But by G. L. (Ter. Ed.) c. 71, Section 43, it was provided that "The salary of no teacher employed in any town except Boston to serve at discretion shall be reduced without his consent except by a general salary revision affecting equally all teachers of the same salary grade in the town." It is true that since Sullivan was the only person holding the position of principal of the high school, a revision of the salary of that office would have been sufficiently a "general salary revision" to be valid under that section. Sweeney v. School Committee of Revere, 249 Mass. 525 , 531. Downey v. School Committee of Lowell, 305 Mass. 329 , 331. But in the present case the vote of May 5, 1944, did not revise at all the salary attached to the position of principal of the high school. After that vote the salary of the principal was $5,000, just as it had been before. By that vote, the incumbent was changed, but the salary remained the same. That vote purported to reduce the salary of Sullivan to $2,900 without his consent, and without any reduction of the salary attached to the office of principal of the high school. Consequently the reduction was invalid under the statute. A reduction of his salary could have been validly effected only by a "general salary revision," and here there was none.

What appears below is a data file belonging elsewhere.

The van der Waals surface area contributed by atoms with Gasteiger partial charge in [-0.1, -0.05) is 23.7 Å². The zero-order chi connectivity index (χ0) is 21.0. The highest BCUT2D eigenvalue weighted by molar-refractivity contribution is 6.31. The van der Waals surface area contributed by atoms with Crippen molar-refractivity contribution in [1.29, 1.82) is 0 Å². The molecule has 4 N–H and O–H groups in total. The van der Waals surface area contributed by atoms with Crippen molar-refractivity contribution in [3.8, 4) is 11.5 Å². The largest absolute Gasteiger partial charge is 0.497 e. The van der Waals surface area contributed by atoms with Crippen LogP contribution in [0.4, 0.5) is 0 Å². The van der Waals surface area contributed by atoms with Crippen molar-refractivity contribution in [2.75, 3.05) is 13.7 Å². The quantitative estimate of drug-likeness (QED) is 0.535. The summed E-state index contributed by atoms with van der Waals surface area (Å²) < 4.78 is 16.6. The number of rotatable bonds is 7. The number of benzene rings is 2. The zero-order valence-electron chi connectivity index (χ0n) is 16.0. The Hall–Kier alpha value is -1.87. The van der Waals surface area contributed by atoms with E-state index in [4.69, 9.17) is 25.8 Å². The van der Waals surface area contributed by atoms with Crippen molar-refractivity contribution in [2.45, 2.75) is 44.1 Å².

James F. Conway and Joseph G. Pyne, teachers claiming to be benefited by the vote of the school committee of May 5,
1944, petitioned to be allowed to intervene in support of the validity of that vote, and excepted to the denial of their petitions. The result to which we have come could not have been changed in their favor had they been allowed to intervene. Consequently their exceptions must be overruled.
The exceptions of the intervening petitioners Conway and Pyne are overruled. The decrees declaring the rights of McCartin and Sullivan are reversed. In the case of McCartin, a new decree is to be entered, declaring that he still holds the office of superintendent of schools just as he did prior to the vote of May 5, 1944, that his tenure was not affected by that vote, and that he is entitled to his salary at the rate of $7,000 a year from that date to the date of the final decree, less any sums paid to him as salary in the meantime. In the case of Sullivan, a new decree is to be entered, declaring that he is entitled to receive salary at the rate of $5,000 a year to the date of the final decree, as though the vote of May 5, 1944, had never been passed, less any sums paid to him as salary in the meantime.
[Note Page624-1] The companion case is a similar petition brought by Raymond A. Sullivan against the same respondents.
[Note Page628-1] The present cases arose before the enactment of St. 1945, c. 330, applicable to demotions of principals, which inserted Section 42A in c. 71 of the General Laws.